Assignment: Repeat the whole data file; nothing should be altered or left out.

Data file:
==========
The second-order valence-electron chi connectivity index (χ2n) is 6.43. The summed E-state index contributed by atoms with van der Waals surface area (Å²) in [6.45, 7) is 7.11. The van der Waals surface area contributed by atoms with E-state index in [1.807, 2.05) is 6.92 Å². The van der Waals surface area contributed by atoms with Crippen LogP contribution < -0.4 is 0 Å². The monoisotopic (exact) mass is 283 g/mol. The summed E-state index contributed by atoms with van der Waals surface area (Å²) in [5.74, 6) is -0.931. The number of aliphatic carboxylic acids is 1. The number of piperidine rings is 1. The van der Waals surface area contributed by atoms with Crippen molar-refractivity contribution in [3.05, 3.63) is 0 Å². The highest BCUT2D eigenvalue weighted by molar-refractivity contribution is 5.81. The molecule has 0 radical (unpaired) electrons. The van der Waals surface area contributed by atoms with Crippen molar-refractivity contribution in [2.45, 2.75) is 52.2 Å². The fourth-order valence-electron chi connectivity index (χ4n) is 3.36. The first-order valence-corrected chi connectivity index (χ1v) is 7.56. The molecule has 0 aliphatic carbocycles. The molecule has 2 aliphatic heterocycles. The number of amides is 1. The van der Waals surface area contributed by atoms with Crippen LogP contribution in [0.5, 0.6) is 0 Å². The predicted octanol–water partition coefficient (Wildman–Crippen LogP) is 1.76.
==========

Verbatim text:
The second-order valence-electron chi connectivity index (χ2n) is 6.43. The summed E-state index contributed by atoms with van der Waals surface area (Å²) in [6.45, 7) is 7.11. The van der Waals surface area contributed by atoms with E-state index in [1.807, 2.05) is 6.92 Å². The van der Waals surface area contributed by atoms with Crippen LogP contribution < -0.4 is 0 Å². The monoisotopic (exact) mass is 283 g/mol. The summed E-state index contributed by atoms with van der Waals surface area (Å²) in [5.74, 6) is -0.931. The number of aliphatic carboxylic acids is 1. The number of piperidine rings is 1. The van der Waals surface area contributed by atoms with Crippen molar-refractivity contribution in [3.05, 3.63) is 0 Å². The highest BCUT2D eigenvalue weighted by molar-refractivity contribution is 5.81. The molecule has 0 radical (unpaired) electrons. The van der Waals surface area contributed by atoms with Crippen molar-refractivity contribution in [2.45, 2.75) is 52.2 Å². The fourth-order valence-electron chi connectivity index (χ4n) is 3.36. The first-order valence-corrected chi connectivity index (χ1v) is 7.56. The molecule has 0 aliphatic carbocycles. The molecule has 2 aliphatic heterocycles. The number of amides is 1. The van der Waals surface area contributed by atoms with Crippen LogP contribution in [0.5, 0.6) is 0 Å². The predicted octanol–water partition coefficient (Wildman–Crippen LogP) is 1.76.